Property Tax Post: Is Property Tax Next in Line for an Overhaul?


n

Normally, as each year comes to a close, most local taxing authorities are preparing to notify taxpayers of their upcoming property tax obligations and to collect those payments. Because of the recent passage of Pub. L. No. 115-97, local taxing authorities in high-tax states are closing out the year looking for creative ways for taxpayers to take advantage of the current federal state and local tax (SALT) deduction that will be capped at $10,000 after 2017.

Despite best efforts by some high-tax states to help taxpayers prepay 2018 property taxes before the end of the year, on Dec. 27, 2017, the IRS issued guidance indicating that prepaid property taxes cannot be deducted if, in fact, the prepayment for the 2018 levy was based on an estimate rather than an actual property tax assessment, as Bloomberg Tax’s (subscription required) has reported. Nevertheless, some high property tax states, like New York[1] and New Jersey[2] and are still looking for a work-around. In New York, Gov. Andrew Cuomo (D) issued an executive order requiring local-level authorities to both deliver tax warrants and receive prepayments. New Jersey, on the other hand, issued its tax bills around July 2017; the payments are due in 2018, making it more likely that folks in New Jersey can take advantage of prepayment in order to preserve the federal deduction for the 2018 property tax paid this year.

Newly emerging issues concerning the cap on SALT deductions raise questions about whether states and local governments will start the new year looking for a more permanent solution to ease property tax burdens for individuals without reducing the essential revenue that cities, counties, and municipal governments rely on to fund public services, and without driving out businesses who will migrate elsewhere if they are subject to a significant increase in property taxes. The answer is not going to be simple. In addition, other variables will play into the property tax equation making any potential 2018 fix challenging for state legislatures.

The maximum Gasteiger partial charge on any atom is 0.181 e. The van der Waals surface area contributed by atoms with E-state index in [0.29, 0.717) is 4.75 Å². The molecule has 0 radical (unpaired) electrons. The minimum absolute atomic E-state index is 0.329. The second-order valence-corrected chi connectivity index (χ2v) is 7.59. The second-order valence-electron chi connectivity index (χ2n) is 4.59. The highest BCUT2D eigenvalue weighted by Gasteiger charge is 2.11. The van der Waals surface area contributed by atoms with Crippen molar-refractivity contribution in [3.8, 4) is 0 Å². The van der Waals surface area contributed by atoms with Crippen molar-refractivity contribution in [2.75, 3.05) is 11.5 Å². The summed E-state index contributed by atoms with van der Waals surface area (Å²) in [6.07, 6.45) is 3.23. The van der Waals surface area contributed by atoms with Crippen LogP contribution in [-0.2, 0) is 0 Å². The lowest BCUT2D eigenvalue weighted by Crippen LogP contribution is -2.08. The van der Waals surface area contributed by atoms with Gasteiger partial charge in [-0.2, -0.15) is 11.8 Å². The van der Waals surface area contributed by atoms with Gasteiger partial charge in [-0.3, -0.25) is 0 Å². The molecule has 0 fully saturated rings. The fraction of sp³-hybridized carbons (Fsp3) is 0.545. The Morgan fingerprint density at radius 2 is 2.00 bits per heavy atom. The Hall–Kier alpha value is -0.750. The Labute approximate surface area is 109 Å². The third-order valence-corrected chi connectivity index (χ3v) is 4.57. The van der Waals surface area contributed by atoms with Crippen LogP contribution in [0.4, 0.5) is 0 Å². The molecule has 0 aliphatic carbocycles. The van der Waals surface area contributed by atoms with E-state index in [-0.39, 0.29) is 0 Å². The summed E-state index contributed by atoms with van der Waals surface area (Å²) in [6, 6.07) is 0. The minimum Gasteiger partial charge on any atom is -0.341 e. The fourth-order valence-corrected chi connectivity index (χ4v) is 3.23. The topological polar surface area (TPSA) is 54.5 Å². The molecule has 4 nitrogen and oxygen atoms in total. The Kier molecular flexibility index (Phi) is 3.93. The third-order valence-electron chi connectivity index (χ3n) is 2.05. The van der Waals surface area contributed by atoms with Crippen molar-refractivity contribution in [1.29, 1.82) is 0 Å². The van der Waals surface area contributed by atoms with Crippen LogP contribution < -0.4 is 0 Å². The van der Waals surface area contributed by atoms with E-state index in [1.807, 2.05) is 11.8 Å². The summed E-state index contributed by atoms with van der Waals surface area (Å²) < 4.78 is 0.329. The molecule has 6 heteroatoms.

One of significant challenges that states and localities will likely face in balancing the equities is dealing with the changing landscape of the economy as brick-and-mortar retailers shutter their doors. Additionally, stemming from that issue, many states are also dealing with emerging “dark store” property valuation litigation. For those who have not heard the buzz, “dark store” litigation emerged as a result of some big box retailers seeking to reduce property taxes by requesting that operating stores be valued as if vacant or dark. The National Law Review states that “[t]hese challenges can have a dramatic impact on municipal budgets as local governments are forced to increase property taxes for other property owners to compensate for the lost revenue.” Thus, while the death of retail is likely to erode property tax revenue on its own, cities and counties may take a greater hit if, in fact, courts and tax tribunals agree with the “dark store” theory.

The recent change in the federal tax code, the death of retail, and money spent litigating valuation issues, among other things, may force local taxing authorities in some states to reassess their property tax systems in order to continue providing essential services. But, in light of Pub. L. No. 115-97, looking to homeowners for the revenue is probably not the answer, considering the newly imposed deduction caps. Local governments could arguably ease homeowners’ tax burdens by increasing exemptions or credits for individual taxpayers, but cities and counties will need a plan to make up for the loss in revenue. Such a plan may include reconsidering existing property tax exemptions and finding other sources for raising revenue (e.g., income, sales, or excise taxes), to shift the heavy reliance on property taxes. Whatever state and local governments decide on, 2018 promises to be an exciting tax year.

Continue the discussion on Bloomberg BNA’s State Tax Group on LinkedIn: Do you think the new year will bring a shift in property tax policy?

For more information on the impact of Pub. L. No. 115-97, examine Bloomberg Tax’s Tax Reform Roadmap, showing detailed comparisons between pre-reform law and the impending changes, with pertinent cites attached.

Get a free trial to Bloomberg BNA Tax & Accounting's State Tax solution, a comprehensive research service that provides deep analysis and time-saving practice tools to help practitioners make well-informed decisions.


[1] On Dec. 22, 2017, New York Gov. Andrew Cuomo (D) issued an executive order authorizing county legislative bodies to issue and deliver warrants for collection of taxes and authorized officers to receive payments on each business day including and following receipt of the warrants. Property taxes for the 2018 levy can be paid through Dec. 28, 2017, in person and through Dec. 31, 2017, online or by mail if postmarked on or before December 31.

[2] Gov. Chris Christie (R) signed an executive order of Dec. 27, 2017, directing municipalities to accept payments for 2018 property taxes which, pursuant to N.J. Rev. Stat. §54:4-66(a), are payable in February, May, August, and November. Bills are mailed annually around July.